How To Spark Downtown Development

June 30, 2014

By: Marc Stiles
Via: Puget Sound Business Journal

The performing arts center in downtown Federal Way will have views of Mount Rainier. The City Council voted on June 3 to move ahead with the $32 million project. Illustration by Stephanie Bower

The city of Federal Way [Washington] last week made a $32 million gamble by deciding to move ahead with construction of a performing arts and conference center. In economic development circles, this is known as a “catalyst project.”
With construction of the new facility at the northeast corner of South 316th Street and 20th Avenue South, city leaders hope it will jump start redevelopment of the city center — a long-time goal.
The Business Journal spoke with Jeff Marcell, a new senior partner at economic development company TIP Strategies and former executive of the EDC of Seattle and King County, about such projects, and what makes some successful.
What’s a good example of a catalyst project actually turning a languishing area in to a vibrant one?
One of the most recognized ones is Kent Station in Kent. The city purchased a chemical plant in the middle of its urban core and redeveloped the site with guidance from the private sector. They took advantage of surrounding public sector investments like a new King County Justice Center and Sound Transit’s commuter rail station to fuel traffic to the development and later added facilities for Central Washington University and Green River Community College that brought even more activity to the development.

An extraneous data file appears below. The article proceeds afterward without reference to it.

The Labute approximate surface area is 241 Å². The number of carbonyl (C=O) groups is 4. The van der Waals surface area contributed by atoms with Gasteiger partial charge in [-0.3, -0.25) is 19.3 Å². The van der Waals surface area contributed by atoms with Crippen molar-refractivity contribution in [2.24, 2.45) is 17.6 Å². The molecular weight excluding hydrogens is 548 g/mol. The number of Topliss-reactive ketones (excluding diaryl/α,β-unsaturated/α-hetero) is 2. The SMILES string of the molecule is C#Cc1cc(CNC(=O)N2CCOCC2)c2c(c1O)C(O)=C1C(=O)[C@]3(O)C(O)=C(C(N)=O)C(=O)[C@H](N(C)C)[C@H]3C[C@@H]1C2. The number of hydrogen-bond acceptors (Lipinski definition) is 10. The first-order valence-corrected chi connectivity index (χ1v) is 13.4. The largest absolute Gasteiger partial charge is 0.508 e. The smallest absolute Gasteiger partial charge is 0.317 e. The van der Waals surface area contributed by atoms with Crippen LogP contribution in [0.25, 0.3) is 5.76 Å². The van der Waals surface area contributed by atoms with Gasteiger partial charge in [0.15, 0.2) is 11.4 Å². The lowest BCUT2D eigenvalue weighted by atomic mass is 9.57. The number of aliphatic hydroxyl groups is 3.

How can cities ensure projects actually achieve their goals?
Identify clear goals, including job creation, tax revenue generation and changing the preconceived mindset about a community. Cities also should conduct a comprehensive feasibility analysis, and they should lean on private sector expertise for guidance. It is vital to have broad and strong local leadership actively involved. Cost overruns and delays should be expected, and cities should be patient. It may take several years to see results.
And what should cities not do?
They should not review elaborate architectural drawings before conducting the feasibility analysis. Visual presentations generate emotional responses that are not conducive to more objective judgements. Cities also shouldn’t develop plans and move ahead without the opportunity for community buy-in.